It was entirely accidental, and largely a byproduct of getting into vinyl record collecting in the late 1990s. Many of my friends were DJs and they encouraged me to jump on the decks at house parties and such, just to mess around. At that time I was mainly into Goa trance, a style rarely heard at raves in Canada, so at some point I decided to get serious about it. Sharing my enduring passion for music has been my motivation for DJing ever since.
7. You’ve shared with us that you’ve moved to Taiwan. Where were you from, and how long have you been in Taiwan?
I’m originally from Toronto, Canada, but I’ve spent most of the last decade bouncing around East and Southeast Asia. Most of that time was spent in Taiwan, but it was only in the last few years that I decided to stay. Living overseas is an extraordinary experience, one that continually challenges me to grow, as a person and an artist.
8. Out of all the Asian countries, why did you choose to move to Taiwan?
Taiwan is a fascinating country with an amazing history, vibrant culture, and no shortage of natural wonders to explore. Everyday life is also convenient, with excellent public transportation and almost endless dining options. The urban environment is ultra-dense but also humanistic; plant life explodes out of every drab apartment block, and the streets shimmer and pulse with activity. For whatever reason this constant stimulation fuels my productive drive and keeps me feeling upbeat and creative.
7. You’ve been in Taiwan for quite some time. What were some of your favourite and memorable events or festivals that you’ve played in Taiwan?
I haven’t been playing out too much these years, but I’ve had memorable experiences at both Earthfest, which is primarily a psytrance festival, and Organik, a more internationally famous event held at an amazing location on the Pacific coast. I was also a regular at Korner, and my time there strongly influenced the development of my musical interests, introducing me to contemporary forms of techno and house, as well as more avant-garde styles and approaches. More recently I’ve been enjoying creative exchanges with the Evaporate crew, several of whom have already been featured here on Electric Soul.
9. Are you working on any new music or releases this year?
I’ve already recorded nearly 40 hours of new mixes in 2021—and not because of the pandemic or anything! With my new workflow in place I am better prepared to produce high-quality content with a wide stylistic range. Some of my new projects are a little crazy; Uroboros 1, for example, is eight hours long and never repeats any label or artist before spiralling back to where it began, forming a loop.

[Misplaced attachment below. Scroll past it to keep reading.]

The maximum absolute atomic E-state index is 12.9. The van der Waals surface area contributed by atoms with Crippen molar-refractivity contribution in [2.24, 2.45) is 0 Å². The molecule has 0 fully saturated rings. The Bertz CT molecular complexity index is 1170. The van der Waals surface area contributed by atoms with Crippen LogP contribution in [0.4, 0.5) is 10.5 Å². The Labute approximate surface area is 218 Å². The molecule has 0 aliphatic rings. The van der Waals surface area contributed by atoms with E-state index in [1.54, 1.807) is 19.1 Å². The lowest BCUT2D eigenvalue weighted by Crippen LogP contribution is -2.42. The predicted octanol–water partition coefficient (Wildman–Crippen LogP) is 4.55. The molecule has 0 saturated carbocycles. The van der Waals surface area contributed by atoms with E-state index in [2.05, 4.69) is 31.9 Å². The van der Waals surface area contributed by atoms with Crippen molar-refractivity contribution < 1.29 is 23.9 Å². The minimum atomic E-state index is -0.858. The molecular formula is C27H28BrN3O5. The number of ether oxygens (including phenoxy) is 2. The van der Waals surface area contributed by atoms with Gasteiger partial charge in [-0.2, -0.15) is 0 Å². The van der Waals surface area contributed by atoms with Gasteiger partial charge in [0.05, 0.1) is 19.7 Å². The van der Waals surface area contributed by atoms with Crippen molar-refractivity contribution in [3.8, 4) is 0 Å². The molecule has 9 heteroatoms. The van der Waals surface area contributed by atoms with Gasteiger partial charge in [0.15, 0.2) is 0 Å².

I’ve also been producing custom DJ edits in Ableton Live. Most of these are fairly minor but some involve completely rearranging the original track. These almost certainly won’t be released (except perhaps on SoundCloud), but you can hear some in my sets from time to time.
10. You’re also the co-founder of Techgnosis Records. What artists and releases should we keep an eye out for?
Ben Rama maintains an aggressive release schedule for the label, and there’s no shortage of great new tunes coming out. The flagship Techgnosis label compilations provide a great introduction to the psychedelic techno sound, and the NOX series is loaded with darker and more minimalistic psytrance offerings. Luis M, Aleckat, Trilingo, Peter Groskreutz, and Lampé routinely deliver some of the label’s most reliable dance floor bombs, while I’d recommend Ben Rama, Quantaloop, and MYDÄ for anyone looking to spice up their sets with something more entrancing and psychedelic.
11. What clubs or collectives in Taipei would you recommend to our international readers, if they ever come to Taiwan?
It might be a completely different scene by the time the borders open, but you’ll probably want to start with one of the more well-known underground clubs in Taipei. Pawnshop, the spiritual successor to Korner, is a club with global ambitions and a killer sound system; they focus on techno and house with occasional forays into more experimental territory. Final is more eclectic, flirting with the post-club aesthetic and hyper-local forms of expression. B1 recently closed but will probably return in some form or another; it was a good choice for anyone seeking more of a casual night out with quality house, techno, or breaks. Pipe is an old pump station along the riverside; many of Taipei’s psytrance crews host one-off events there.
As for specific promoters, Basika is a big-budget techno affair, new on the scene and already making waves; Resonant and ANKR is producing top-notch techno events and audiovisual content; HSTL is a solid choice for house music fans; and the aforementioned Evaporate crew always throw down great house and techno events. Finally, there are Burner events and bush parties if you know where to look, but these parties aren’t always public so you’ll probably have to make some connections before you go.
Cover Image credits: 張耀翔